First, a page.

Letting agents provide many important services, especially when you don't have the time or energy required to manage the properties you own. However, when it comes to services rendered, it's important to consider everything you're paying for and determine whether taking a back seat is really cost-effective.
With charges such as tenancy renewal fees considered unfair by many landlords and tenants alike, it makes sense to explore a few ways that you can carry out traditional agent duties for yourself.
These five tips will help you to steer clear of some unnecessary letting fees:
1. Double Check Your Agent's Contract
Make sure to read through your contract carefully and ask questions if certain fees are not clearly spelled out. For example, not all agents charge renewal fees—you should be clear on whether yours does from the outset.
If your agent clarifies a point in your agreement, make sure they add it in writing. Some agents are even willing to negotiate or waive certain fees, if you agree to the rest of their terms.
If you're already signed on with a letting agent, make sure you revisit your contract and understand what fees it lists. By law, fees cannot be "hidden away" in the fine print—don't get duped into paying more than you should.
2. Roll Over Into Periodic Tenancy
When a fixed term contract expires, you have every right to let that tenancy roll into a periodic tenancy (a.k.a. Statutory Periodic Assured Shorthold Tenancy Agreements). When a contract's due to expire, some agents take it upon themselves to send tenants an eviction notice, so make sure you and your tenant understand and accept the upcoming change to your agreement.
You can find example periodic tenancy forms here.
3. Make Use of Social Media
Letting through social networks is becoming increasingly prominent. For example, you could create a page about your property on Facebook, with lots of pictures and details that are useful for prospective tenants. Think about asking friends and family to share the page around, or post links to it in location-specific groups where people might be searching for their next place to live.
Another way to leverage social media is to create a video tour of your property and upload this to YouTube. Assuming you already own a camera, the costs are zero and this ability to take a virtual look around will really make your listing stand out from the rest.
If you have a reasonable budget, you could even try using social media ads on your property. Platforms like Facebook now have extremely granular targeting, allowing you to hone in on your ideal tenants. Criteria’s include location, gender, age, education, workplaces, and relationship status.
The big advantage letting agents used to have is that they had connections you didn't. The internet has levelled that playing field. Now there are a number of landlord portals, many of which are free, which allow you to advertise your property without the aid of an agent.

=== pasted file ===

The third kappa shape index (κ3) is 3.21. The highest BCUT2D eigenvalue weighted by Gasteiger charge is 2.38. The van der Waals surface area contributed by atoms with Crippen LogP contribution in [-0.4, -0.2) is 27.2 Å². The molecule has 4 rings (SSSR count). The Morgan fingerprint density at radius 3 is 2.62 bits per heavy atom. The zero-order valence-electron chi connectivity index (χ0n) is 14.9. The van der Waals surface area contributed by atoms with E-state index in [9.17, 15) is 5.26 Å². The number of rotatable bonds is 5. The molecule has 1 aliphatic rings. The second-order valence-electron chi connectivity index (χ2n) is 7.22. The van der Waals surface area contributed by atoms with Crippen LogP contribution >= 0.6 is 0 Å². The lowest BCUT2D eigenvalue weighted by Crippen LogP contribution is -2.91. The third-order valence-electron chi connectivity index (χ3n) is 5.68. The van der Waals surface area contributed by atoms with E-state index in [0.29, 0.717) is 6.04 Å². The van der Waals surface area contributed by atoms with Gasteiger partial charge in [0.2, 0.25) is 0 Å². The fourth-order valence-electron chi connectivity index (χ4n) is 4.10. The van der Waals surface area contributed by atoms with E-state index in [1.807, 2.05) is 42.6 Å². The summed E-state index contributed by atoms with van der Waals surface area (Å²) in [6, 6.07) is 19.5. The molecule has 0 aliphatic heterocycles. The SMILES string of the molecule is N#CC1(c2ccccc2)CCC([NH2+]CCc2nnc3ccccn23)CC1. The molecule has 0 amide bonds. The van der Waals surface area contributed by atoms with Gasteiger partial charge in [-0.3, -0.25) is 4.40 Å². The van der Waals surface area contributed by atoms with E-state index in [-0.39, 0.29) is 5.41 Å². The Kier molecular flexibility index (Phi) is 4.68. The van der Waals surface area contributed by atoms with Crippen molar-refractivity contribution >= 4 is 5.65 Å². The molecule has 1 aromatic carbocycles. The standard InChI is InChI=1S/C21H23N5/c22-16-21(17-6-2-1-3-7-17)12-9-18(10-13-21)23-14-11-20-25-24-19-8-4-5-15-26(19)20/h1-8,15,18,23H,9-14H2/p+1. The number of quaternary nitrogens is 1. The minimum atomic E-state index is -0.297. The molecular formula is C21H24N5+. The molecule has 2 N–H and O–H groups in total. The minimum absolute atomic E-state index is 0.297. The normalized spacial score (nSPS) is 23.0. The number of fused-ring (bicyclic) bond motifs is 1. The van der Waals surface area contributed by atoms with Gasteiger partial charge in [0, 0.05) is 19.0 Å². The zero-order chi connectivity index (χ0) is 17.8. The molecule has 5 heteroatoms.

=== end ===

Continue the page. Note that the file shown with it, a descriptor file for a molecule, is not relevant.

Here are some websites you can try:
Gumtree - Large portal of traditional home lets, with additional listings for office spaces, parking and holiday rentals
Rent Direct UK - Online matchmaking service for landlords and credit-checked tenants
- SpareRoom - Typically used for singular rooms in shared homes/flats, offers a buddy up option to tenants
Ezylet - Portal including a choice of advertising packages that are scalable with multiple properties
Craigslist - Classified advert site, with vast property section and user discussion forums
Loot - Host of UK-wide, classified ads. Includes filters for short lets, workspaces and student accommodation
5. Consider an Online Letting Agent
Online letting agents are essentially letting agents with two important differences: (1) they operate purely online, without a brick-and-mortar business, (2) going through an online letting agent will let you avoid many of the fees a high-street agent might charge.
They're especially useful for portals like Zoopla and Rightmove - popular websites when it comes to finding tenants, which only agents have access to. A good letting agent will charge you a relatively small fee and then list your property on all of the most popular portals.
Here are some online letting agents to consider:
We've come a long way in the last few years, with the introduction of new policies designed to protect landlords and tenants from unfair letting agent fees, but that doesn't mean you shouldn't still carefully weigh your options whenever you engage with a letting agent.
These few tips are only the start; with a bit of research and creativity, landlords can advertise their properties, screen potential tenants – even handle the legal stuff – totally solo. It all goes to show that in our interconnected age it's becoming simpler, and often more profitable, for landlords and tenants to find each other without the need for an intermediary.